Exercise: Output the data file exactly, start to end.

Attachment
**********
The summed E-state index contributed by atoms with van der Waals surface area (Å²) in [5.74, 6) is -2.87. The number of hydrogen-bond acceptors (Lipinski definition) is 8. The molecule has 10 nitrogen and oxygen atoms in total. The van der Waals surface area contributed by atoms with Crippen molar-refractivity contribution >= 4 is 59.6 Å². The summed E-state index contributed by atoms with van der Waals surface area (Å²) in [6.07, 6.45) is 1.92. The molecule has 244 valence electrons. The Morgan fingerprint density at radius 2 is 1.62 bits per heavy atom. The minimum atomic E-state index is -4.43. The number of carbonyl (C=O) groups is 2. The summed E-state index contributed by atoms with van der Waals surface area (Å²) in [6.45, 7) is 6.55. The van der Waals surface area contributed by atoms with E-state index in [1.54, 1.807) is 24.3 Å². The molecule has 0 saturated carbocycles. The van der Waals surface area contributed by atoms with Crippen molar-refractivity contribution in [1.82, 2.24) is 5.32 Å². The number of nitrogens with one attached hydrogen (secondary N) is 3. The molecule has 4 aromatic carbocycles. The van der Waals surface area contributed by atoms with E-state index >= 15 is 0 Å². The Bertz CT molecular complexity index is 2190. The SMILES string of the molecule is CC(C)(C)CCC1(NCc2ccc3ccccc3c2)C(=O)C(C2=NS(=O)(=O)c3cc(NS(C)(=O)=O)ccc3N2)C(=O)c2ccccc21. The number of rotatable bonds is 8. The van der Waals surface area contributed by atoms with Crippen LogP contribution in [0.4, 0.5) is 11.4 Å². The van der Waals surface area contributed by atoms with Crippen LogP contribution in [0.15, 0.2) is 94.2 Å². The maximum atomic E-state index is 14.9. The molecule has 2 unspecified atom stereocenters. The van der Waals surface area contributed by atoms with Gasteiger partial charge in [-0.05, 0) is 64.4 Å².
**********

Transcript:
The summed E-state index contributed by atoms with van der Waals surface area (Å²) in [5.74, 6) is -2.87. The number of hydrogen-bond acceptors (Lipinski definition) is 8. The molecule has 10 nitrogen and oxygen atoms in total. The van der Waals surface area contributed by atoms with Crippen molar-refractivity contribution >= 4 is 59.6 Å². The summed E-state index contributed by atoms with van der Waals surface area (Å²) in [6.07, 6.45) is 1.92. The molecule has 244 valence electrons. The Morgan fingerprint density at radius 2 is 1.62 bits per heavy atom. The minimum atomic E-state index is -4.43. The number of carbonyl (C=O) groups is 2. The summed E-state index contributed by atoms with van der Waals surface area (Å²) in [6.45, 7) is 6.55. The van der Waals surface area contributed by atoms with E-state index in [1.54, 1.807) is 24.3 Å². The molecule has 0 saturated carbocycles. The van der Waals surface area contributed by atoms with Crippen molar-refractivity contribution in [1.82, 2.24) is 5.32 Å². The number of nitrogens with one attached hydrogen (secondary N) is 3. The molecule has 4 aromatic carbocycles. The van der Waals surface area contributed by atoms with E-state index >= 15 is 0 Å². The Bertz CT molecular complexity index is 2190. The SMILES string of the molecule is CC(C)(C)CCC1(NCc2ccc3ccccc3c2)C(=O)C(C2=NS(=O)(=O)c3cc(NS(C)(=O)=O)ccc3N2)C(=O)c2ccccc21. The number of rotatable bonds is 8. The van der Waals surface area contributed by atoms with Crippen LogP contribution in [0.4, 0.5) is 11.4 Å². The van der Waals surface area contributed by atoms with Crippen LogP contribution in [0.15, 0.2) is 94.2 Å². The maximum atomic E-state index is 14.9. The molecule has 2 unspecified atom stereocenters. The van der Waals surface area contributed by atoms with Gasteiger partial charge in [-0.05, 0) is 64.4 Å².